A 38-year-old woman presented with a 10-day history of bilateral lower extremity swelling. She also noted dyspnea on exertion and orthopnea. Her past medical history was significant for uterine cancer; she had undergone a hysterectomy and bilateral salpingo-oophorectomy 5 years earlier. Subsequent to that surgery, the patient never had any medical check-ups and took no medications. She was born in Guatemala and moved to the United States 6 years ago. Her mother and her brothers had hypertension and “kidney problems.” Her uncle was receiving dialysis.
On physical examination in the emergency department, the patient’s vital signs were normal except for a blood pressure of 160/100 mm Hg. Cardiac examination revealed no murmurs or gallops. There was no jugular venous distention. Abdominal examination revealed moderate fullness; there was no tenderness to palpation. Kidney function was normal; the creatinine level was 0.9 mg/dL. Urinalysis showed no dysmorphic red blood cells or significant proteinuria. Duplex venous ultrasound of legs revealed no deep venous thrombosis. Transthoracic echocardiography demonstrated normal systolic and diastolic functions.
The patient underwent abdominal and pelvic CT scanning with contrast for evaluation of an abdominal mass, which showed innumerable cystic lesions in both kidneys, suggestive of polycystic disease (Figure). There was no evidence of recurrent malignancy.
Given the family history and imaging findings, the diagnosis of autosomal dominant polycystic kidney disease (ADPKD) was made.
Therapy with lisinopril was initiated, which helped established better blood pressure control. The patient was advised to obtain genetic counseling and outpatient follow-up.
ADPKD is a common disorder: it occurs in approximately 1 of every 400 to 1000 live births.1,2 Approximately 85% of families with ADPKD have an abnormality on chromosome 16 (PKD1 locus).3 The remainder has a different genetic defect on chromosome 4 (the PKD2 locus).
Patients with ADPKD can present with hypertension, hematuria, proteinuria, or renal insufficiency. Flank pain secondary to renal hemorrhage, calculi, or urinary tract infection is the most common symptom.4 ADPKD is also associated with cerebral aneurysms, hepatic cysts, mitral and aortic valve prolapse, colonic diverticular disease, pancreatic cysts, and thoracic and abdominal aortic aneurysms.5
Intracranial aneurysms (ruptured and incidentally detected aneurysms) occur in 5% of patients with ADPKD. The most important risk factor for intracranial aneurysm in patients with ADPKD is a family history of this vascular lesion. The risk for development of aneurysm in this setting increases to 20% in patients with a family member who has had a ruptured aneurysm and is highest in those with a first-degree relative who has had a ruptured aneurysm. All patients with a family history of intracranial aneurysm, particularly ruptured aneurysm, should undergo screening.6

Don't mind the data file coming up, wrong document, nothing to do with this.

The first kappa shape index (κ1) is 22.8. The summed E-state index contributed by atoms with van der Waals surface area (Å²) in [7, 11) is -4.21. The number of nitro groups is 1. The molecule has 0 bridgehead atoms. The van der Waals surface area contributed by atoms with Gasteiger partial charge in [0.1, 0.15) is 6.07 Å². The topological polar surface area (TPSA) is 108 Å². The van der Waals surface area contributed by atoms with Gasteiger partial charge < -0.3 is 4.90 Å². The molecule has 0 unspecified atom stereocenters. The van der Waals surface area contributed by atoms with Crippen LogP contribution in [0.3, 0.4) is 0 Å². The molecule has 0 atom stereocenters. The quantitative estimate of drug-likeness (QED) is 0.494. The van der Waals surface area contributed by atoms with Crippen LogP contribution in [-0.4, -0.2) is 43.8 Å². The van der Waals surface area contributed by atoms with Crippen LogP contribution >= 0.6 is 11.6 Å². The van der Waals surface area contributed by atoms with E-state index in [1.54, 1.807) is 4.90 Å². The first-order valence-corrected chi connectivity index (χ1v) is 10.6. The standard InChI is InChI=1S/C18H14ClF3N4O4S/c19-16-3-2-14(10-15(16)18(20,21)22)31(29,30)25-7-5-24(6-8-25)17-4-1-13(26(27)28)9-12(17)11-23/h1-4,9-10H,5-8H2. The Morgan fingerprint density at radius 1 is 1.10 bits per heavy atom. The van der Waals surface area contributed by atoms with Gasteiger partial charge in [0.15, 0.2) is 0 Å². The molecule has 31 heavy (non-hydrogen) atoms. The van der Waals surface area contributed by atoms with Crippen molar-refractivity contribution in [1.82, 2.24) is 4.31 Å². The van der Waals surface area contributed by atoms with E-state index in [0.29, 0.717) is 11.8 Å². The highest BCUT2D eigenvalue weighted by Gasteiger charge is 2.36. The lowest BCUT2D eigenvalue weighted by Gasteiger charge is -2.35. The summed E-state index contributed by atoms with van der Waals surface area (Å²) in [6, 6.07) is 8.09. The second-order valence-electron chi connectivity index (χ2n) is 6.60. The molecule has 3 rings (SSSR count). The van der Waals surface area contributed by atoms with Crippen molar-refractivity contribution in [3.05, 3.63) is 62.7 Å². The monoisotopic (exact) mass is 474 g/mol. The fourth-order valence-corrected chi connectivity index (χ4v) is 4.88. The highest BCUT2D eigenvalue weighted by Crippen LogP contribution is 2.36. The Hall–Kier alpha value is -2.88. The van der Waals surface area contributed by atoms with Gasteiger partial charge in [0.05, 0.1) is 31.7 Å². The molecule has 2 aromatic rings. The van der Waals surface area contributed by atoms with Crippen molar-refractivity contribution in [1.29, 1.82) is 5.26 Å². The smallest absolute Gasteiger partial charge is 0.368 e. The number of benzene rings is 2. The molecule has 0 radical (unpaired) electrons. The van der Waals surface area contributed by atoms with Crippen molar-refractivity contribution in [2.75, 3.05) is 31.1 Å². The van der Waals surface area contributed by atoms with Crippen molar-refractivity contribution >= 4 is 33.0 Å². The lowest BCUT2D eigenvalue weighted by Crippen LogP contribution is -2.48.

The diagnosis of ADPKD relies principally on imaging of the kidney.4 The diagnosis of ADPKD by ultrasonographic criteria depends on the number of cysts, age groups, and risk for genotype of ADPKD.5
Increased renin-angiotensin system activity and extracellular volume expansion play an important role in the pathogenesis of hypertension in patients with ADPKD. Thus, patients usually respond well to ACE inhibitors.7 No specific treatment has been proven to prevent or delay progression of ADPKD. However, promising specific therapies that are being evaluated include vasopressin receptor antagonists and increasing fluid intake to suppress plasma vasopressin levels.8
Patients with ADPKD and end-stage renal disease are usually treated with hemodialysis or renal transplant. Outcomes are equivalent or better overall than for those patients without ADPKD.9
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2. Levy M, Feingold J. Estimating prevalence in single-gene kidney diseases progressing to renal failure. Kidney Int. 2000;58:925-943.
3. Harris PC, Torres VE. Autosomal dominant polycystic kidney disease. Gene Clinics Online Reviews at Gene Tests-Gene Clinics. Seattle: University of Washington; 2002.
4. Torres VE, Harris PC, Pirson Y. Autosomal dominant polycystic kidney disease. Lancet. 2007;369:1287-1301.
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8.Torres VE. Role of vasopressin antagonists. Clin J Am Soc Nephrol. 2008;3:1212-1218.
9. Perrone RD, Ruthazer R, Terrin NC. Survival after end-stage renal disease in autosomal dominant polycystic kidney disease: contribution of extrarenal complications to mortality. Am J Kidney Dis. 2001;38:777-784.